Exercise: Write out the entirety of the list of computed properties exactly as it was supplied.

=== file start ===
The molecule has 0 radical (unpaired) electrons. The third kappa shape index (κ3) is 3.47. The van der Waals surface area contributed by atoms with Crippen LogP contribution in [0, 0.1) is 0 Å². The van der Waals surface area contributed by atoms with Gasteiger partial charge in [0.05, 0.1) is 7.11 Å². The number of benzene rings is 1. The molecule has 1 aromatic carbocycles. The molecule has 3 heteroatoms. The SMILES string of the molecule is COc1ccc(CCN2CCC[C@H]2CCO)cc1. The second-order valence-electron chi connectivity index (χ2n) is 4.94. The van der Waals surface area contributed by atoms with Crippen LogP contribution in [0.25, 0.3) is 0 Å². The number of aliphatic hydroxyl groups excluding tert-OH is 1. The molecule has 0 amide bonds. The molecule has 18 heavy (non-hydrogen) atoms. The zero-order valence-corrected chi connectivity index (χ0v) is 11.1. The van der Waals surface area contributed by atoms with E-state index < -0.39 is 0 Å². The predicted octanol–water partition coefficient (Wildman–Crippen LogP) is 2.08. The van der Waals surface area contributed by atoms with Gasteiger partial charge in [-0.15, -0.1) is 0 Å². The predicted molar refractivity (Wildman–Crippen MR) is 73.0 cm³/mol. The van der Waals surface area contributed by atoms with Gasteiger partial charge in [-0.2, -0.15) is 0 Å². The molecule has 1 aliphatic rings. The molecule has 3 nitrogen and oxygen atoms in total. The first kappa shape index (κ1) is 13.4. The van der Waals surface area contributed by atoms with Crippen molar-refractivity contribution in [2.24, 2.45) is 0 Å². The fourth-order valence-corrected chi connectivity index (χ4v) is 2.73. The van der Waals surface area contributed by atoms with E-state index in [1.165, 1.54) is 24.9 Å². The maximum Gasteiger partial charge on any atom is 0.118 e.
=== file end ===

The molecule has 0 radical (unpaired) electrons. The third kappa shape index (κ3) is 3.47. The van der Waals surface area contributed by atoms with Crippen LogP contribution in [0, 0.1) is 0 Å². The van der Waals surface area contributed by atoms with Gasteiger partial charge in [0.05, 0.1) is 7.11 Å². The number of benzene rings is 1. The molecule has 1 aromatic carbocycles. The molecule has 3 heteroatoms. The SMILES string of the molecule is COc1ccc(CCN2CCC[C@H]2CCO)cc1. The second-order valence-electron chi connectivity index (χ2n) is 4.94. The van der Waals surface area contributed by atoms with Crippen LogP contribution in [0.25, 0.3) is 0 Å². The number of aliphatic hydroxyl groups excluding tert-OH is 1. The molecule has 0 amide bonds. The molecule has 18 heavy (non-hydrogen) atoms. The zero-order valence-corrected chi connectivity index (χ0v) is 11.1. The van der Waals surface area contributed by atoms with E-state index < -0.39 is 0 Å². The predicted octanol–water partition coefficient (Wildman–Crippen LogP) is 2.08. The van der Waals surface area contributed by atoms with Gasteiger partial charge in [-0.15, -0.1) is 0 Å². The predicted molar refractivity (Wildman–Crippen MR) is 73.0 cm³/mol. The van der Waals surface area contributed by atoms with Gasteiger partial charge in [-0.2, -0.15) is 0 Å². The molecule has 1 aliphatic rings. The molecule has 3 nitrogen and oxygen atoms in total. The first kappa shape index (κ1) is 13.4. The van der Waals surface area contributed by atoms with Crippen molar-refractivity contribution in [2.24, 2.45) is 0 Å². The fourth-order valence-corrected chi connectivity index (χ4v) is 2.73. The van der Waals surface area contributed by atoms with E-state index in [1.165, 1.54) is 24.9 Å². The maximum Gasteiger partial charge on any atom is 0.118 e.